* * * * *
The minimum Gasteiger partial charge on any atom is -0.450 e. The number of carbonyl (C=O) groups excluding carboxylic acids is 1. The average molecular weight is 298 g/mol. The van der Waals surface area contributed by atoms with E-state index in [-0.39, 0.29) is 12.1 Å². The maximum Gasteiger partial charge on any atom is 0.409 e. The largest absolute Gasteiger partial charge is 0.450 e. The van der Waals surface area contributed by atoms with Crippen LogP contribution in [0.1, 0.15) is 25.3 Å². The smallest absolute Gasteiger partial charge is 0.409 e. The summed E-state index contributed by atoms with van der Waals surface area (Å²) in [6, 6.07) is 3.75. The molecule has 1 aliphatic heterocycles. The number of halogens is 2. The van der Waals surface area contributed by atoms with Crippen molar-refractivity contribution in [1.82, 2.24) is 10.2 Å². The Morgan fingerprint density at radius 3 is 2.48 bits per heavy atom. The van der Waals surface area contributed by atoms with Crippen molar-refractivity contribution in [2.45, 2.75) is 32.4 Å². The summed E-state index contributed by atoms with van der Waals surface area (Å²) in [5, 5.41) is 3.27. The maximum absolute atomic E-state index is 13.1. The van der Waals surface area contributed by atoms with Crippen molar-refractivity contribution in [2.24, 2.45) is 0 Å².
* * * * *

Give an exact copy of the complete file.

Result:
The minimum Gasteiger partial charge on any atom is -0.450 e. The number of carbonyl (C=O) groups excluding carboxylic acids is 1. The average molecular weight is 298 g/mol. The van der Waals surface area contributed by atoms with E-state index in [-0.39, 0.29) is 12.1 Å². The maximum Gasteiger partial charge on any atom is 0.409 e. The largest absolute Gasteiger partial charge is 0.450 e. The van der Waals surface area contributed by atoms with Crippen LogP contribution in [0.1, 0.15) is 25.3 Å². The smallest absolute Gasteiger partial charge is 0.409 e. The summed E-state index contributed by atoms with van der Waals surface area (Å²) in [6, 6.07) is 3.75. The molecule has 1 aliphatic heterocycles. The number of halogens is 2. The van der Waals surface area contributed by atoms with Crippen molar-refractivity contribution in [1.82, 2.24) is 10.2 Å². The Morgan fingerprint density at radius 3 is 2.48 bits per heavy atom. The van der Waals surface area contributed by atoms with Crippen molar-refractivity contribution in [2.45, 2.75) is 32.4 Å². The summed E-state index contributed by atoms with van der Waals surface area (Å²) in [5, 5.41) is 3.27. The maximum absolute atomic E-state index is 13.1. The van der Waals surface area contributed by atoms with Crippen molar-refractivity contribution in [2.24, 2.45) is 0 Å².